Interview: Ane Arnth Jensen, Realkreditrådet

Jun 27th, 2013

Ane Arnth Jensen, managing director of the Association of Danish Mortgage Banks (Realkreditrådet), spoke to Nordic FIs & Covered about regulatory issues that could impact Denmark’s system.

Discussions are underway regarding SIFIs in Denmark. Are any aspects of what is on the table of concern to the Association?

Ane Arnth Jensen image

Ane Arnth Jensen

We are very much aware that the capital requirement for SIFIs must of course be higher than for other banks — that’s natural. But we do not want Danish legislation to be tighter and to move faster than other EU countries.

We have already faced quite massive increases in capital requirements due to CRD IV/CRR and these new capital requirements are really harsh — it has been necessary for us to increase the margins on mortgage loans, and so on. The Danish mortgage banks are very well capitalised, and therefore we don’t see any need to have above average or extra strengthening of the capital requirements in Denmark compared with other countries when it comes to SIFIs. Of course the capital requirements should be higher, I repeat, but not above average when compared with other European countries. That’s one aspect what we are actually interested in.

And we don’t think it would be wise to implement the rules faster than in other European countries. Let me give you an example: it was decided in CRD IV/CRR that regarding the Net Stable Funding Ratio (NSFR) there should be some investigations by the European Banking Authority and after that there will be a new political process in the EU whereby the Parliament, Council of Ministers and the Commission will discuss it further in 2015/2016, and then it might be operational from 2018 — but a report in Denmark by the SIFI committee in March recommended that the NSFR be introduced from 2014. We don’t see any use in implementing a rule before we know exactly how it will be implemented in other European countries. We should stick to the process that has been decided upon in the European Union and not make our own rule in 2014.

Why are we so interested in this area? The reason is that if the NSFR is implemented as in the Basel proposals, it will be harmful to our ARM loans, and we don’t think that the Basel definition is the right way to define the NSFR. Therefore we want to follow the process in the EBA and afterwards the political process in the EU to make sure that we have some influence in this area, and that we do not run faster than the other countries. That’s just one example of we are worried about.

Progress towards an EU Banking Union is also being made. Do you have any concerns about this process?

Of course we are not against Danish participation in a Banking Union. The Danish government and the Danish parliament have not yet decided if Denmark should join or not. The Danish government has said that we will have to wait until the final decisions about both deposit insurance and crisis management are well in place so that they are able to make a complete judgement. Then the Danish parliament will decide upon this issue.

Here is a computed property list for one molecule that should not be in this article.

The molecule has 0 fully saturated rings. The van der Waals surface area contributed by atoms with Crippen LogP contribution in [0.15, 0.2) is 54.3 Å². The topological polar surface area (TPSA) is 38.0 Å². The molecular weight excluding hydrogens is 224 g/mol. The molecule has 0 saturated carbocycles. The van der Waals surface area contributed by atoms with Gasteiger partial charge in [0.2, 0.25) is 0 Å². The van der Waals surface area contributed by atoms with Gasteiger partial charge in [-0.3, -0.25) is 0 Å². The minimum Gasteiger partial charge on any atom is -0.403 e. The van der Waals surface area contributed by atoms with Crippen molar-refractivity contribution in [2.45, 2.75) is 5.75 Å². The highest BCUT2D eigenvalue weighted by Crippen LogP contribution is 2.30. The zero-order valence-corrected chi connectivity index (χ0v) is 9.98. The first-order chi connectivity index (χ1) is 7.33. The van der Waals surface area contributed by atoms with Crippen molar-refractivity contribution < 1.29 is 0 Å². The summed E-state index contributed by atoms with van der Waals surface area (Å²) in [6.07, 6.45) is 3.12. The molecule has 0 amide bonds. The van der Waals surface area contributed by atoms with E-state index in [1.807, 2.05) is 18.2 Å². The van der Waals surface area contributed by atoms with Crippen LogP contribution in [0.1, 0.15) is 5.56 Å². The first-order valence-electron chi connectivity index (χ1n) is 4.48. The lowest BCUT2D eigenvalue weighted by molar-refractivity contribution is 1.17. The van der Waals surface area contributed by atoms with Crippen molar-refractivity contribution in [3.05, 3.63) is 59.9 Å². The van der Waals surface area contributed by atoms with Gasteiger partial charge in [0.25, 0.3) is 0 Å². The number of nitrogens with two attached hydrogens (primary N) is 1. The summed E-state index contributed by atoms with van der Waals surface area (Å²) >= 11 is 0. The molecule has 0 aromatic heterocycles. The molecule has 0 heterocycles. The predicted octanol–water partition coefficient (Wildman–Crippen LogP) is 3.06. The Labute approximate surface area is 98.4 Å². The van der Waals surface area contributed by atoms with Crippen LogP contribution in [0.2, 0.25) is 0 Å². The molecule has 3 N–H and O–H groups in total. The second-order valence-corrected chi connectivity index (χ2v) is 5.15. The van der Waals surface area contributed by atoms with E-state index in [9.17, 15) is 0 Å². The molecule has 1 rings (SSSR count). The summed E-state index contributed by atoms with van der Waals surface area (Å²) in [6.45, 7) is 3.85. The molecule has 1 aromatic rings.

Our interpretation of the Banking Union is that we are now moving very fast towards a single rule-book principle, so to speak, and in that context the ECB will get the power to interpret financial regulation within the union. Here we are not only speaking of supervisory tasks, but about interpretation of the rules, too, because you cannot separate those two things, and they will have this right to interpret financial legislation. There is then a reallocation of power from the political sphere to the authorities.

The Danish mortgage system has proven to be a large success throughout the crisis because we have been able to fund all our loans and have had a very marked increase in the outstanding amount of bonds, by Dkr320bn (Eu43bn) from September 2008 to an outstanding amount of about Dkr2,500bn. But if we have a Banking Union — with new legislation and new rules being very quickly implemented and with less political influence — in that new architecture for decision-making there might be some new rules that could harm our system. And therefore we recommend that if the Danish parliament should vote pro participate in the Banking Union that there should be at the same time a kind of guarantee or a shield for the Danish mortgage model, a shield that makes sure that our system is not harmed or destroyed in any way. That’s what we are very concerned about.

I can see how that could be a fear given how unique the system is.